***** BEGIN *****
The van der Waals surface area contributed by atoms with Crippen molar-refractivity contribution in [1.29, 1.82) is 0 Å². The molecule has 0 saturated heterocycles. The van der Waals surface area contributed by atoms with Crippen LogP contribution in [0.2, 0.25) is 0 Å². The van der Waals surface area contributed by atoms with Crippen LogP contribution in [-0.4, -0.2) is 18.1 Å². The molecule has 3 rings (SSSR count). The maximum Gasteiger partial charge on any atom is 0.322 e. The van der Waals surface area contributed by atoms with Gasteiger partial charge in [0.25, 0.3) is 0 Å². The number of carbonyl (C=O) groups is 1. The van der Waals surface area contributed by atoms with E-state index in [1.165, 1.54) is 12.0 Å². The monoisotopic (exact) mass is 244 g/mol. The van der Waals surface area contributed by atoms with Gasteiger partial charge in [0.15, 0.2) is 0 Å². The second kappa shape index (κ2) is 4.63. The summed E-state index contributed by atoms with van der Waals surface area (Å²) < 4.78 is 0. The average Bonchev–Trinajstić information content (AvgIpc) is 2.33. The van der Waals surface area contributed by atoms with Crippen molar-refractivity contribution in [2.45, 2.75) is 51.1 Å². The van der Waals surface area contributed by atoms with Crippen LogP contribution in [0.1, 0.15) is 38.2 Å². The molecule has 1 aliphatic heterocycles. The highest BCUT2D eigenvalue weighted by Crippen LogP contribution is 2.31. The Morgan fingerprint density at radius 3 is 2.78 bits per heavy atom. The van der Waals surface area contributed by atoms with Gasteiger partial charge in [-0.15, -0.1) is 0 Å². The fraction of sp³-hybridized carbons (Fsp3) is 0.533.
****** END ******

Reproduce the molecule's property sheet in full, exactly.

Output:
The van der Waals surface area contributed by atoms with Crippen molar-refractivity contribution in [1.29, 1.82) is 0 Å². The molecule has 0 saturated heterocycles. The van der Waals surface area contributed by atoms with Crippen LogP contribution in [0.2, 0.25) is 0 Å². The van der Waals surface area contributed by atoms with Crippen LogP contribution in [-0.4, -0.2) is 18.1 Å². The molecule has 3 rings (SSSR count). The maximum Gasteiger partial charge on any atom is 0.322 e. The van der Waals surface area contributed by atoms with Gasteiger partial charge in [0.25, 0.3) is 0 Å². The number of carbonyl (C=O) groups is 1. The van der Waals surface area contributed by atoms with E-state index in [1.165, 1.54) is 12.0 Å². The monoisotopic (exact) mass is 244 g/mol. The van der Waals surface area contributed by atoms with Gasteiger partial charge in [0.15, 0.2) is 0 Å². The second kappa shape index (κ2) is 4.63. The summed E-state index contributed by atoms with van der Waals surface area (Å²) < 4.78 is 0. The average Bonchev–Trinajstić information content (AvgIpc) is 2.33. The van der Waals surface area contributed by atoms with Crippen molar-refractivity contribution in [2.45, 2.75) is 51.1 Å². The van der Waals surface area contributed by atoms with Crippen LogP contribution in [0.1, 0.15) is 38.2 Å². The molecule has 1 aliphatic heterocycles. The highest BCUT2D eigenvalue weighted by Crippen LogP contribution is 2.31. The Morgan fingerprint density at radius 3 is 2.78 bits per heavy atom. The van der Waals surface area contributed by atoms with Gasteiger partial charge in [-0.15, -0.1) is 0 Å². The fraction of sp³-hybridized carbons (Fsp3) is 0.533.